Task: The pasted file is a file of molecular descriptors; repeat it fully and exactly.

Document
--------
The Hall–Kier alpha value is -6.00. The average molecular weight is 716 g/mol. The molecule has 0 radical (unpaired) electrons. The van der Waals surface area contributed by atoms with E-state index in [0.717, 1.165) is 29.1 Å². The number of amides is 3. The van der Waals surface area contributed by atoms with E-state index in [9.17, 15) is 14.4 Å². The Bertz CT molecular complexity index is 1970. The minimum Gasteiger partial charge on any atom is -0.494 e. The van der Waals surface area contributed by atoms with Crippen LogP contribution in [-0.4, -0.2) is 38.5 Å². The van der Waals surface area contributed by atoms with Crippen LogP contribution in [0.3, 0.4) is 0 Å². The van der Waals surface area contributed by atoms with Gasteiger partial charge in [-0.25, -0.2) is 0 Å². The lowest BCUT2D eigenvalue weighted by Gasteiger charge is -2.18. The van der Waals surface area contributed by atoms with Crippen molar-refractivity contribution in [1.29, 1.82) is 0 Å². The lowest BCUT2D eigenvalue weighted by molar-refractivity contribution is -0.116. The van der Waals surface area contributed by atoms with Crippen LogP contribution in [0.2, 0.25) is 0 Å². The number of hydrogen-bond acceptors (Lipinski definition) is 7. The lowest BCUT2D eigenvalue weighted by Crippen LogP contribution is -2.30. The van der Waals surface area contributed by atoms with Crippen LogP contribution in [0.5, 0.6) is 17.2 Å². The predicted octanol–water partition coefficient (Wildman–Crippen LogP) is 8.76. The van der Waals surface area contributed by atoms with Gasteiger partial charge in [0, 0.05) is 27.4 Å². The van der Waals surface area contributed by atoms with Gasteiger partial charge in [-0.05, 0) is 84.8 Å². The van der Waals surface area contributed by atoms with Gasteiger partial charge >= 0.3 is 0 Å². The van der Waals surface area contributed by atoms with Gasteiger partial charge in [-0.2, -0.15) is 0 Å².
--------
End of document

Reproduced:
The Hall–Kier alpha value is -6.00. The average molecular weight is 716 g/mol. The molecule has 0 radical (unpaired) electrons. The van der Waals surface area contributed by atoms with E-state index in [0.717, 1.165) is 29.1 Å². The number of amides is 3. The van der Waals surface area contributed by atoms with E-state index in [9.17, 15) is 14.4 Å². The Bertz CT molecular complexity index is 1970. The minimum Gasteiger partial charge on any atom is -0.494 e. The van der Waals surface area contributed by atoms with Crippen LogP contribution in [-0.4, -0.2) is 38.5 Å². The van der Waals surface area contributed by atoms with Crippen LogP contribution in [0.3, 0.4) is 0 Å². The van der Waals surface area contributed by atoms with Gasteiger partial charge in [-0.25, -0.2) is 0 Å². The lowest BCUT2D eigenvalue weighted by Gasteiger charge is -2.18. The van der Waals surface area contributed by atoms with Crippen molar-refractivity contribution in [1.29, 1.82) is 0 Å². The lowest BCUT2D eigenvalue weighted by molar-refractivity contribution is -0.116. The van der Waals surface area contributed by atoms with Crippen LogP contribution in [0.2, 0.25) is 0 Å². The number of hydrogen-bond acceptors (Lipinski definition) is 7. The lowest BCUT2D eigenvalue weighted by Crippen LogP contribution is -2.30. The van der Waals surface area contributed by atoms with Crippen LogP contribution in [0.5, 0.6) is 17.2 Å². The predicted octanol–water partition coefficient (Wildman–Crippen LogP) is 8.76. The van der Waals surface area contributed by atoms with Gasteiger partial charge in [0, 0.05) is 27.4 Å². The van der Waals surface area contributed by atoms with Gasteiger partial charge in [-0.05, 0) is 84.8 Å². The van der Waals surface area contributed by atoms with Gasteiger partial charge >= 0.3 is 0 Å². The van der Waals surface area contributed by atoms with Gasteiger partial charge in [-0.2, -0.15) is 0 Å².